A 4.4-million-year-old skeleton could show how early humans moved and began walking upright, according to new research led by an anthropology professor at Texas A&M University.
Evolutionary expert Charles Darwin and others recognized a close evolutionary relationship between humans, chimpanzees, and gorillas based on their shared anatomy, raising some big questions: How did humans relate to other primates, and how exactly did the early humans move? Research by a Texas A&M professor may offer some answers.
Thomas Cody Prang, Associate Professor of Anthropology, and his colleagues examined the skeletal remains of Ardipithecus ramidus (“Ardi”), which date back to 4.4 million years ago, and were found in Ethiopia. One of Ardi’s hands was in very good condition.
The researchers compared the shape of Ardi’s hand with hundreds of other hand samples representing humans, apes, and modern apes (measured from bones in museum collections around the world) to make comparisons about the type of locomotor behavior used by early hominins (fossil human relatives).
The results provide clues about how early humans began walking upright and making similar movements that all humans do today.
This discovery is described in a study published in the current issue of Science advances.
“The shape of the bones reflects the adaptation to specific habits or lifestyles – for example the movement of primates – and by charting the links between bone shape and behavior between living forms, we can make inferences about the behavior of an extinct species, such as the Ardi, we can do so,” Prang R. observes directly.
In addition, we found evidence of a significant evolutionary ‘jump’ between the type of hand represented by Ardi and all the hands of later hominins, including those of the Lucy species (a famous, well-preserved 3.2 million-year-old skeleton that was found in the same area in the 1970s This “ evolutionary leap ” occurs at a critical time when hominins develop adaptations to a more human-like form of an erect walking, and the first evidence of stone tool manufacture for hominins and the use of stone tools, such as cut marks on animal fossils, have been discovered.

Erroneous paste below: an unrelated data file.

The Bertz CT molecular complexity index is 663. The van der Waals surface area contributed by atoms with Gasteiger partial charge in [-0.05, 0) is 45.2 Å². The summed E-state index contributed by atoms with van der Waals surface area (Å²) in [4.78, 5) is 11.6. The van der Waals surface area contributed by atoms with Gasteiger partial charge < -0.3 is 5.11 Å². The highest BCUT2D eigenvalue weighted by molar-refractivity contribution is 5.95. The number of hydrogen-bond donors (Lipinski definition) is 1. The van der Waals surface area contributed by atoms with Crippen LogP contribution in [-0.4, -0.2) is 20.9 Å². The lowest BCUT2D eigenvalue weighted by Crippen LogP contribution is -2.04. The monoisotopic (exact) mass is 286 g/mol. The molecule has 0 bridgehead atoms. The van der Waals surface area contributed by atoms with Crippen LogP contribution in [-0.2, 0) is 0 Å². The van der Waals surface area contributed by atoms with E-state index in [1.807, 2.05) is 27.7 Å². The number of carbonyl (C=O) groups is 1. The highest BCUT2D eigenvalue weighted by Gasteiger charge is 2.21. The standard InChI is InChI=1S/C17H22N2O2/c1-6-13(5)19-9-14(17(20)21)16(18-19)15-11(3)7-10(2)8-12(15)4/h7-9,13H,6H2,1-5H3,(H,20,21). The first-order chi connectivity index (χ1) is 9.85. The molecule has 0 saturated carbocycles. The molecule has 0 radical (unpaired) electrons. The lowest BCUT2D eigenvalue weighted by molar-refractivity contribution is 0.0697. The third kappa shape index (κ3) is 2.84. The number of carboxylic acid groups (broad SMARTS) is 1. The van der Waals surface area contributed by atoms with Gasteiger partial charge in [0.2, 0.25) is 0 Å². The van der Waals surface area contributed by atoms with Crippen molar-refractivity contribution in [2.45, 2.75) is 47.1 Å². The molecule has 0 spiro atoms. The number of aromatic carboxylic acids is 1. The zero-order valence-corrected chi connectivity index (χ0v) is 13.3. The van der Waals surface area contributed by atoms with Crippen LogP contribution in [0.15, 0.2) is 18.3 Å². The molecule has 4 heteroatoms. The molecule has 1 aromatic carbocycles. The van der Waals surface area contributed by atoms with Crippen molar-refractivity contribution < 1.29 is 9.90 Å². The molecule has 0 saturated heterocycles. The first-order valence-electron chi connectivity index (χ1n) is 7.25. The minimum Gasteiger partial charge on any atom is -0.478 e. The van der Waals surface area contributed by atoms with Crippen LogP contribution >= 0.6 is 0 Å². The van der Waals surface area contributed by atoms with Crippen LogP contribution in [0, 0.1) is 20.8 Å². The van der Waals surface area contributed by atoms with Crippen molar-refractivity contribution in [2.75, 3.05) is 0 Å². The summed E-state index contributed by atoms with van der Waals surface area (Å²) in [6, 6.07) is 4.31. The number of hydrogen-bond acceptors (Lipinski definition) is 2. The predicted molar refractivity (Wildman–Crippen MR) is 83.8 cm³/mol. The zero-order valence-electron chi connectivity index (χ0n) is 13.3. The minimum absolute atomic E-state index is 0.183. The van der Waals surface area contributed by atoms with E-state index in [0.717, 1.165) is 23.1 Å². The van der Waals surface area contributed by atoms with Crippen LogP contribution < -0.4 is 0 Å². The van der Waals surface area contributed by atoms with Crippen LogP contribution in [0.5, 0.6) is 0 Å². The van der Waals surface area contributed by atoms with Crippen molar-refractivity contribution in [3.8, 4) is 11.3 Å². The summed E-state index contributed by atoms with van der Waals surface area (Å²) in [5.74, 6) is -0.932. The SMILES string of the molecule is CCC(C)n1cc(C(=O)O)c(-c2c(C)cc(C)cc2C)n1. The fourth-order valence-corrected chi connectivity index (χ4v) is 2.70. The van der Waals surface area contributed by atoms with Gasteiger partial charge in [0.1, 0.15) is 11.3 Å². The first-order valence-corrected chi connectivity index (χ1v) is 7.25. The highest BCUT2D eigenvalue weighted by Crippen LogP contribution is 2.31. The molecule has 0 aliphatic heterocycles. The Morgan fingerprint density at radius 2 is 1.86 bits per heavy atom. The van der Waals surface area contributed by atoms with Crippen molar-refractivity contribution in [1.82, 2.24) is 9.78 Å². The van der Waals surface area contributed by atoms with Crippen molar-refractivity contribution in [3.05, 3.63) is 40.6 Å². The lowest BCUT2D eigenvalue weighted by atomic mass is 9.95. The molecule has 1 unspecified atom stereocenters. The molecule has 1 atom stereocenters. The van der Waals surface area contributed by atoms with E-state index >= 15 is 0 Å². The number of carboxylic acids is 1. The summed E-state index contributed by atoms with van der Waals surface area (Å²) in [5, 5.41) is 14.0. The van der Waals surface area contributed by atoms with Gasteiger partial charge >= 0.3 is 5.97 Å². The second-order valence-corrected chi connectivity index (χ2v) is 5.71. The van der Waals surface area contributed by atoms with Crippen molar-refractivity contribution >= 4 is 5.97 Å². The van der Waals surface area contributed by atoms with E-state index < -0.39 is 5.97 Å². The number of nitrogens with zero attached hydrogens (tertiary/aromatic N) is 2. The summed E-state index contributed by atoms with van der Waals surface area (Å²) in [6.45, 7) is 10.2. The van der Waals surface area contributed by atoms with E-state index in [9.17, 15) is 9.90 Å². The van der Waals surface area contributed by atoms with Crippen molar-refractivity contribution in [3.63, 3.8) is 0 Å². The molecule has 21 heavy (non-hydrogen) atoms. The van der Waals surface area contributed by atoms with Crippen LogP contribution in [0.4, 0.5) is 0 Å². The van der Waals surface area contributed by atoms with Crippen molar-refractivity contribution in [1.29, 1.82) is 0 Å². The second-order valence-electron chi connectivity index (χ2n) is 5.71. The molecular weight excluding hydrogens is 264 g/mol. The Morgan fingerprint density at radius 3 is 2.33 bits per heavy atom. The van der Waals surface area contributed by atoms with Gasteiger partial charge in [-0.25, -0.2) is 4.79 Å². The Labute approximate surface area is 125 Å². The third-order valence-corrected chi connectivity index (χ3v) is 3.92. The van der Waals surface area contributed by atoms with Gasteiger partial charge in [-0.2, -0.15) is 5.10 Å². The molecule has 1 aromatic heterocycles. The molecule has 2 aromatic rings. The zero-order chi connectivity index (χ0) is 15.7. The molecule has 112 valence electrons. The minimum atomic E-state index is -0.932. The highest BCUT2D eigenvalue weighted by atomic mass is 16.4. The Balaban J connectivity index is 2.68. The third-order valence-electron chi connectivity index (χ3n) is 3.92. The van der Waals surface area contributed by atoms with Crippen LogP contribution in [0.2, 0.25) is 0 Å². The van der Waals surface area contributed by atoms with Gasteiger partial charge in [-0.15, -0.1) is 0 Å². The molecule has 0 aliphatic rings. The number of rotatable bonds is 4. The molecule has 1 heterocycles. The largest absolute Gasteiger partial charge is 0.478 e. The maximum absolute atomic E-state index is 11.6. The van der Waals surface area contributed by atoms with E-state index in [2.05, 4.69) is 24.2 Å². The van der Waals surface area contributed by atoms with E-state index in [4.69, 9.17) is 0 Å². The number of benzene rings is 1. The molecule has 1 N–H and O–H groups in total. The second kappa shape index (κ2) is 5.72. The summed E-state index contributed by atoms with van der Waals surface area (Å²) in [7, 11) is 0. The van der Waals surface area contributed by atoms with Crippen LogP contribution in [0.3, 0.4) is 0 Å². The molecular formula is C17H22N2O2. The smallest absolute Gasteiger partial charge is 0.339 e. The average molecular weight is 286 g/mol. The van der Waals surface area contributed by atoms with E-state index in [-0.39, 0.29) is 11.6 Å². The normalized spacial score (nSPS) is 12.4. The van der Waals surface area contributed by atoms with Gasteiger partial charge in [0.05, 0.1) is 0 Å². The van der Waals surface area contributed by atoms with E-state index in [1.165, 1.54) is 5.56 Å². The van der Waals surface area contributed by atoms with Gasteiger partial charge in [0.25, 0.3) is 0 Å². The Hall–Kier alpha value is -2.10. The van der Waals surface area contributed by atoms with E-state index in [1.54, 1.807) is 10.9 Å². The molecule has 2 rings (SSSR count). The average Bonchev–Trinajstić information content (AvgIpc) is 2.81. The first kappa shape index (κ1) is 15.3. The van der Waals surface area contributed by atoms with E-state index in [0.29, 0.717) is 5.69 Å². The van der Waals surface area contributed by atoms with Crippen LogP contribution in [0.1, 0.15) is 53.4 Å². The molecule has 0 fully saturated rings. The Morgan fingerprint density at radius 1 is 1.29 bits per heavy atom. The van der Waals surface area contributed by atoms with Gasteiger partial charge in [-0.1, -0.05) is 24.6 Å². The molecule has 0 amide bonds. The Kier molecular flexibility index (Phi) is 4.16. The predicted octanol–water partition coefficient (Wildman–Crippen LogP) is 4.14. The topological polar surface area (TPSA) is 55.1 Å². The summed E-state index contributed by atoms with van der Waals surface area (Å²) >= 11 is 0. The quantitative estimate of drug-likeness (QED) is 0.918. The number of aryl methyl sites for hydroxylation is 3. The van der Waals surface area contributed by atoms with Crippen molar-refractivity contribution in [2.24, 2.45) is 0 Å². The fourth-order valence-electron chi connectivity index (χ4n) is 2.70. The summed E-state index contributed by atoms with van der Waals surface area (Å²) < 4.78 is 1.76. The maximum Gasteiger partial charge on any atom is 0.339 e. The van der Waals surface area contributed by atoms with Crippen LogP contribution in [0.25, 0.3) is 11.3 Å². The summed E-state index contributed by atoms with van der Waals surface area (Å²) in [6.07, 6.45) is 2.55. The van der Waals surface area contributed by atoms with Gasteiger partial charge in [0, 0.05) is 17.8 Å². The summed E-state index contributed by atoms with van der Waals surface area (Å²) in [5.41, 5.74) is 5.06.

The fact that Ardi represents an early stage in the history of human evolution is important because it likely sheds light on the type of ancestor from which humans and chimpanzees arose, Prang said.
He said, “Our study supports a classic idea first proposed by Charles Darwin in 1871, when he had no fossils or understood genetics, that the use of hands and upper limbs to manipulate appeared in early human relatives in relation to straight walking.” . The development of hands and feet may have occurred in an interdependent manner.
Since Ardi is an ancient species, it may retain structural features that were present in the last common ancestor of humans and chimpanzees. If true, it could help researchers put the human ancestry – in addition to walking upright – in a clearer light.
“It will probably bring us one step closer to explaining how and why humans evolved our form of walking erect,” Prang said.
He added that the major change in the anatomy of the hand between Ardi and all subsequent hominins occurs sometime, roughly between 4.4 and 3.3 million years ago, coinciding with the first evidence of big toe loss in human evolution. This also matches the oldest known stone tools and animal fossils with stone markings.
He said it appeared to represent a major change in the lifestyle and behavior of human relatives during this time frame.
“We suggest that this include an evolution of more advanced upright gait, which enabled human hands to be modified by the evolutionary process to improve manual manipulation, and possibly with stone tools,” Prang said.
This research was funded by the Wenner Gren Foundation.
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